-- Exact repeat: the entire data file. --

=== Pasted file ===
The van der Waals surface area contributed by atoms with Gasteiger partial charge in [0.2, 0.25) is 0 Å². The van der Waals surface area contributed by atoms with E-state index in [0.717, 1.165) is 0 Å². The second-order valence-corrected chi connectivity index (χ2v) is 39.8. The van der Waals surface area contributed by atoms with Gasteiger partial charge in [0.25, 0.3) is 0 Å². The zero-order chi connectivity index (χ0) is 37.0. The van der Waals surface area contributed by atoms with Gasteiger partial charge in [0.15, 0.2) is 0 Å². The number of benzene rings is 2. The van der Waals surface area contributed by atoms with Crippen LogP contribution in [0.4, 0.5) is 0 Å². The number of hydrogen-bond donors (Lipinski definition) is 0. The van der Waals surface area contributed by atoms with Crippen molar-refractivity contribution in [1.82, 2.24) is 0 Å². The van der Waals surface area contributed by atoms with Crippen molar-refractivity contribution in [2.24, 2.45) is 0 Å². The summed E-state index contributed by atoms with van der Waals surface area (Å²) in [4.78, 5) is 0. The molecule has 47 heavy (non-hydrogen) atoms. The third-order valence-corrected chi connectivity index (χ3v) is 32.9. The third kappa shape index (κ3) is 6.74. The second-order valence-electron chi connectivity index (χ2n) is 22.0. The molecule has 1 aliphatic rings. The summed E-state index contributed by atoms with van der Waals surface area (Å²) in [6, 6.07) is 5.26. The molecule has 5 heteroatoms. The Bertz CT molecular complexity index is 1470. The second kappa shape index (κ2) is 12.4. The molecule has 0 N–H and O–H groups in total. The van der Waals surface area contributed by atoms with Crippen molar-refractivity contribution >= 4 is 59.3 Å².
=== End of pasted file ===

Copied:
The van der Waals surface area contributed by atoms with Gasteiger partial charge in [0.2, 0.25) is 0 Å². The van der Waals surface area contributed by atoms with E-state index in [0.717, 1.165) is 0 Å². The second-order valence-corrected chi connectivity index (χ2v) is 39.8. The van der Waals surface area contributed by atoms with Gasteiger partial charge in [0.25, 0.3) is 0 Å². The zero-order chi connectivity index (χ0) is 37.0. The van der Waals surface area contributed by atoms with Gasteiger partial charge in [0.15, 0.2) is 0 Å². The number of benzene rings is 2. The van der Waals surface area contributed by atoms with Crippen LogP contribution in [0.4, 0.5) is 0 Å². The number of hydrogen-bond donors (Lipinski definition) is 0. The van der Waals surface area contributed by atoms with Crippen molar-refractivity contribution in [1.82, 2.24) is 0 Å². The van der Waals surface area contributed by atoms with Crippen molar-refractivity contribution in [2.24, 2.45) is 0 Å². The summed E-state index contributed by atoms with van der Waals surface area (Å²) in [4.78, 5) is 0. The molecule has 47 heavy (non-hydrogen) atoms. The third-order valence-corrected chi connectivity index (χ3v) is 32.9. The third kappa shape index (κ3) is 6.74. The second-order valence-electron chi connectivity index (χ2n) is 22.0. The molecule has 1 aliphatic rings. The summed E-state index contributed by atoms with van der Waals surface area (Å²) in [6, 6.07) is 5.26. The molecule has 5 heteroatoms. The Bertz CT molecular complexity index is 1470. The second kappa shape index (κ2) is 12.4. The molecule has 0 N–H and O–H groups in total. The van der Waals surface area contributed by atoms with Crippen molar-refractivity contribution >= 4 is 59.3 Å².